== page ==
Let's look at this from another perspective. Superheroes are best suited for Summer blockbusters, and a Walt Disney/Mavel Studios Daredevil would almost certainly be an early or late Summer contender. So we're looking at a release schedule of between March and August. This year that period included 26 weekends, and Hollywood released about 50 major (or major-ish) feature films in that time. In 2012 Walt Disney Pictures distributed five major films over the Summer, including animated and live-action product: The Avengers, Brave, John Carter and so on. The maximum any studio released was Universal Pictures, who released nine this year, and I'm pretty sure even Universal would agree that was probably too many.

We already know that Marvel Studios are releasing Iron Man 3 and Thor 2 in 2013. We also know that they're releasing Captain America 2 and Guardians of the Galaxy in 2014, and very possibly Ant-Man as well. We know that The Avengers 2 is scheduled to hit in 2015, and - let's be honest - in all likelihood Iron Man 4 or Thor 3 as well. The Incredible Hulk 2 has been mooted as well. Add in an annual Pixar feature (Monsters University in 2013, for example) and Disney's own live-action films (The Lone Ranger, Pirates of the Caribbean 5, et al), and it's a pretty chock-solid schedule for the Walt Disney Company. I'd say the earliest fans will see a Disney-produced Daredevil movie in cinemas is August 2015, and that's the earliest they'll see it. I'd personally expect to see one in about five years' time, or about mid-2017. So if Daredevil shifts over to Marvel Studios, it does give fans the possibility of the character popping up in the Marvel cinematic universe while massively reducing the chance of seeing a Daredevil movie any time soon.

Marvel's enormous cast of characters works in comic books, because Marvel publish more than 50 titles a month. They currently release one or two feature films a year, and their schedule is already mostly full of demonstrably successful characters. The best chance for a lot of other Marvel heroes is actually to be produced externally by a rival company. Sure, if The Amazing Spider-Man had been produced by Marvel and not Sony, we could see Spidey in the team for The Avengers 2 - and that would be great. It would probably also mean that we never get a Guardians of the Galaxy movie. Or Ant-Man. Or (now that they'll likely have the rights) Daredevil.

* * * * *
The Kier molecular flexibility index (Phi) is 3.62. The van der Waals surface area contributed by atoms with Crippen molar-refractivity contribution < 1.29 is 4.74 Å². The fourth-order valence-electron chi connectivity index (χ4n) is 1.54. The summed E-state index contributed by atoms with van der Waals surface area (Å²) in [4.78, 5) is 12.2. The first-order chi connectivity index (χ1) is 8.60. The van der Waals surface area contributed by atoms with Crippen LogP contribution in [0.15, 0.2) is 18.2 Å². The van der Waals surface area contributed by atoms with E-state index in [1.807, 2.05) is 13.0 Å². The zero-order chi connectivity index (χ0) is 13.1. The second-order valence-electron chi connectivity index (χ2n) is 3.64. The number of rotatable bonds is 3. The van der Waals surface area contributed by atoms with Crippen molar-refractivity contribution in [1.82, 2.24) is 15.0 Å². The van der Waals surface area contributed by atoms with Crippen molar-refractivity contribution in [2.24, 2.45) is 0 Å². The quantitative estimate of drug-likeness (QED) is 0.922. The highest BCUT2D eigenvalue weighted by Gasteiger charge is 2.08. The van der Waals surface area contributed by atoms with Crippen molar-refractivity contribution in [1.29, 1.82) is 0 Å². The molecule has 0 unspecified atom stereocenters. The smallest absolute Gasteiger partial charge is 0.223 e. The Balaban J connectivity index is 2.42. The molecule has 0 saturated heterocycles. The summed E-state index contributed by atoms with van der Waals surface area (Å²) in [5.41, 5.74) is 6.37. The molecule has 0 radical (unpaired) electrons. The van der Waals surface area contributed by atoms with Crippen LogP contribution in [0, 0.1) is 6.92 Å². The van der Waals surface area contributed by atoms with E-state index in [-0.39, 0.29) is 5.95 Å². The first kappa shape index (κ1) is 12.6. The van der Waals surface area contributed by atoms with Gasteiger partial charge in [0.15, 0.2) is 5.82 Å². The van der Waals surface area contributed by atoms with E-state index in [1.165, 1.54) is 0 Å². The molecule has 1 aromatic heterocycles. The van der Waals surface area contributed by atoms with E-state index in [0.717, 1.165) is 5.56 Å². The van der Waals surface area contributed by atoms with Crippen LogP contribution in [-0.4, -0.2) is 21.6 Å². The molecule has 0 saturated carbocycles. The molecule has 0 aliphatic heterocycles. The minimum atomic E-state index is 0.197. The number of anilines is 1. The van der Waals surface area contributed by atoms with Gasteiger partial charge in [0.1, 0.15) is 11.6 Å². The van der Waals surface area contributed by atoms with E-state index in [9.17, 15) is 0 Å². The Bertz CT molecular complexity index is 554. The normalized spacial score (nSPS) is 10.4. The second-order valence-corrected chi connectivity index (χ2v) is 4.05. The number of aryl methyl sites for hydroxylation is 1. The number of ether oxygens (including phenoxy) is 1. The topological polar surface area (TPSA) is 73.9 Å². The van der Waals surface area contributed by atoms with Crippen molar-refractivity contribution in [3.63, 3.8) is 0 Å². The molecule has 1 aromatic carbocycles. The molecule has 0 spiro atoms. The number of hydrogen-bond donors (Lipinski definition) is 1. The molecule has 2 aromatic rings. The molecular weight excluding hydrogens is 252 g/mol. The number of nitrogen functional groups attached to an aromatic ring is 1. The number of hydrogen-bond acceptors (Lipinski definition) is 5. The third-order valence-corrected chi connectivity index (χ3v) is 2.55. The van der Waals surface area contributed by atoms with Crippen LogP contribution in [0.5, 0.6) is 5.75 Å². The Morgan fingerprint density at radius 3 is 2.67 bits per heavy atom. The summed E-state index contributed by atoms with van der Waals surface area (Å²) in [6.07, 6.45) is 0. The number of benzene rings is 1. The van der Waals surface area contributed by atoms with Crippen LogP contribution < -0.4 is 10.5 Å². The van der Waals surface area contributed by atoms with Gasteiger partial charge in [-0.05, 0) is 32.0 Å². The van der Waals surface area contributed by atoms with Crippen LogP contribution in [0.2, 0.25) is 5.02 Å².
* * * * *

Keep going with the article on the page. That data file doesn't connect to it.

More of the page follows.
The Marvel Studios franchise is great. It's absolutely brilliant. That said, I am immensely grateful that previous film production deals successfully took a lot of prominent characters off the table before they started. I say keep the X-Men and Fantastic Four at 20th Century Fox. Give Fox another year or two to develop a new Daredevil. Leave Spider-Man and Ghost Rider with Sony. As a fan I want all the superhero movies I can get, and I'm not going to get as many if there's only one kid playing in the sandpit.


  1. Ah, but what if they fold ol' hornhead into the mooted Marvel TV series? This is pure speculation, but a street level show, set in Marvels' New York, with a multi-strand/semi-anthology narrative, would let them showcase a good half-dozen plus characters and see who and what pops with the audience. Daredevil, Black Panther, Dr Strange, The Punish, Power Man, Iron Fist....

    Holy fuck, they should make The Defenders.

    1. I can see a Dr Strange series working much better than a Daredevil series, to be honest. There's a lot more opportunity for TV-style storytelling there.

      Certainly I think an anthology format would be a kiss of death: contemporary audiences don't respond to them.

    2. Hence my use of a certain prefix. "Sprawling" might be a better word - something with an overarching structure that allows them to draw on a large pool of characters.

  2. Remember it's for ABC: the sort of sprawling multiple-story arc series you seem to be thinking of is more of a cable idea.